1) Is your inside knee as far out as possible? The further out you can make it, the more stable you become. It is alright to bear weight on this leg, although it is preferable to bear the majority of it with your outside leg. On longer endurance races I will actually alternate which leg bears my weight turn by turn in an effort to give my legs a chance to rest. As a test to this, one of the things that we do with students is to have them stand normally and then I shove them sideways. Invariably they stumble. Now take your outside leg and point your foot sideways and bend your knee. When I shove them, they barely move. #becausephysics
2) is your outside leg locked into the tank? Your funmarbles need to be at least a fists distance off of the tank for this to happen and your hips must be perpendicular to the bike. The contact point should be approximately half way down your inner thigh.
Using your foot/calf muscles, raise up on the peg. Think of it like standing on your tip-toes. This should drive your leg further into the tank. When done properly, you should be able to hold ALL of your weight quite easily using just that outside leg, and the only real muscle strain is on your calf to keep your leg into the tank.
Once you verify those two things are happening, then you need to go out and practice it. Over and over, to the exclusion of all else, including lap times. You will go slower but it is necessary to condition yourself to ride properly and ultimately you will be faster for it.
There is no difference in my body position whether it is a quick snap turn or a long sweeper, the only difference is how quickly I tip in.
As to your bar input on the straights question: The point of being light on the bars during a turn is to make sure that you have the most traction available to successfully navigate the turn. When you are straight up and down, we do not really need that traction for anything other than going in a straight line. You could jump up and down on the bars and it wouldn't make much of a difference...we are not demanding anything of the front tire at that time.
Now, with that said, I do not experience the same issue you are having. When under hard acceleration I do need to hold on a bit, but nowhere near like what you are describing. What is the seat material? Are your leathers slick or conditioned? In a full tuck my butt and legs clamped onto the tank carry almost all of my weight so I have to do very little holding on with my hands. I am also, I assume by weight, a bit smaller than you and my tuck puts me mostly behind my windscreen. Are you being buffeted by the wind a lot? Is there any way to improve your tuck so that you are not fighting the g-force of acceleration AND the wind?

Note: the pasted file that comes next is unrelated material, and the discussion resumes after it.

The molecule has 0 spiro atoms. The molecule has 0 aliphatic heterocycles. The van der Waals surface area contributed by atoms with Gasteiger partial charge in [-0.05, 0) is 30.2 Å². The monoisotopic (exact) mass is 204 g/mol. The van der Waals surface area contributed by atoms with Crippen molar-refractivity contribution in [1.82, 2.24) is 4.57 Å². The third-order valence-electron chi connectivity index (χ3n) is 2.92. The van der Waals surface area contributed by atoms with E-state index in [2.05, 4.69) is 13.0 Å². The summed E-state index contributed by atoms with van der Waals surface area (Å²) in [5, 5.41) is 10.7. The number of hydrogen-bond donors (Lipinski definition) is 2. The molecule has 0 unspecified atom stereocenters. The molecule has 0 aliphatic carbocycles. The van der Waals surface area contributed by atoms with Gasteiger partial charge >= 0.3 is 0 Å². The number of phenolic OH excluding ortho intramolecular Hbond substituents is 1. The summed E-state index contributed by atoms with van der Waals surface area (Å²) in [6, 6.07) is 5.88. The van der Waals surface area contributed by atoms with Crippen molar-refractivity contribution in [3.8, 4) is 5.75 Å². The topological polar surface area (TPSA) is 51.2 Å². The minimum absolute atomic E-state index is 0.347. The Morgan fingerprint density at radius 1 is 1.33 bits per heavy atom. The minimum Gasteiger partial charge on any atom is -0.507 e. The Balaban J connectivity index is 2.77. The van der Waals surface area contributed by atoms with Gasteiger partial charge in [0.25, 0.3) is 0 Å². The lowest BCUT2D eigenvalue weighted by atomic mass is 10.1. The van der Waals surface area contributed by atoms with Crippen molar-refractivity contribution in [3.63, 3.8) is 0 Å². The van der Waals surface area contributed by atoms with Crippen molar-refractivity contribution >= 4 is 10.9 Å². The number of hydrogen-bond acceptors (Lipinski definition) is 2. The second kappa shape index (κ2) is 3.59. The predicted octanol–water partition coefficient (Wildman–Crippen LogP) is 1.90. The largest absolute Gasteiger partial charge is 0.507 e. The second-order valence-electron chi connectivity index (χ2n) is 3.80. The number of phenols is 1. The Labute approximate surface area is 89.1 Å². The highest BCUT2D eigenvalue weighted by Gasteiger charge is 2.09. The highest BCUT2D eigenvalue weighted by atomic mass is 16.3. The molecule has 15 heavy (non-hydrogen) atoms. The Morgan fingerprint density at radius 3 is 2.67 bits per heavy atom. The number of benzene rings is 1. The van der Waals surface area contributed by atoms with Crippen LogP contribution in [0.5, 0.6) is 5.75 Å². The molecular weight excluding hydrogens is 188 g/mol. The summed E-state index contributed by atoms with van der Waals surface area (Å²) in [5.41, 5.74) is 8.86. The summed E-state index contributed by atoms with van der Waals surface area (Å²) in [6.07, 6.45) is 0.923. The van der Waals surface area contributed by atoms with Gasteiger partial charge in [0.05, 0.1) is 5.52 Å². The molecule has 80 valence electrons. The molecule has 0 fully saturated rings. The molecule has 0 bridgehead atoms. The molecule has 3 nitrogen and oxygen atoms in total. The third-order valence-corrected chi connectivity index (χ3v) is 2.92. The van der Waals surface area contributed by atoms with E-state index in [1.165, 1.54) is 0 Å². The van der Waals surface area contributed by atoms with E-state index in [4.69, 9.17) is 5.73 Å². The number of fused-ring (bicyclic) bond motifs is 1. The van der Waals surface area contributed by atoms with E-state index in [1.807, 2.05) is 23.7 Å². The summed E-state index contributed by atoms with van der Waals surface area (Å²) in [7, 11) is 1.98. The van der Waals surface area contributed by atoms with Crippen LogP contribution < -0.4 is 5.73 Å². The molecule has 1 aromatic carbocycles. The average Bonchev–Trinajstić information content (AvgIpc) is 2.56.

A year ago when I was straining to try to hold onto the bike I would have died doing 20 laps in a row. This year since I've found a position that lets me lock on the bike and relax, when I did the MCRA 20 lap race at Hallett the other weekend it was no problem at all. I was thirsty, but not very fatigued. There are a few people out there at the CMRA rounds that aren't exactly athletes, but they can do it and it all comes down to being able to relax on the bike.
I did have to build up some forearm endurance though! I'm using a 19x18 MC and EBC pads so if I really needed to I have a few options to dial up the power. But, it isn't really a problem any more.
That has been my experience at least.
Well said and this is exactly what we all should be striving for. You can be completely relaxed on the bike and still do 150mph...you need to allow the tension to leave your body except when it is needed...something I still struggle with.
It doesn't seem to be a problem on my 500, but any bike that's much faster than that, it becomes a problem. It's the hard braking and hard acceleration that gets me tired (at least my hands/forearms) and makes me put too much pressure on the handle bars.
Well again, bar pressure while straight up and down is nowhere near as bad as mid-corner. I apply a lot of pressure on my bars when braking hard, but I am always straight up and down so it is ok.
There's a reason that body positioning is the last thing taught and least important according to Ken Hill. It barely matters until you have mastered the other fundamentals
I am afraid that I do not agree with that method. Fine tuning body position will get you that last 2% when it is needed but if you have massive flaws in your riding position it can cause all sorts of complications much earlier in a riders career...I do not have exact statistics but I would say that the vast majority of crashes at a club level (think 90+%) are a result of bar pressure...something that can be alleviated with proper body position.
While it is not necessary to have perfect form, it is necessary to have a firm understanding of the basics of proper body position, and this is what we are working on here.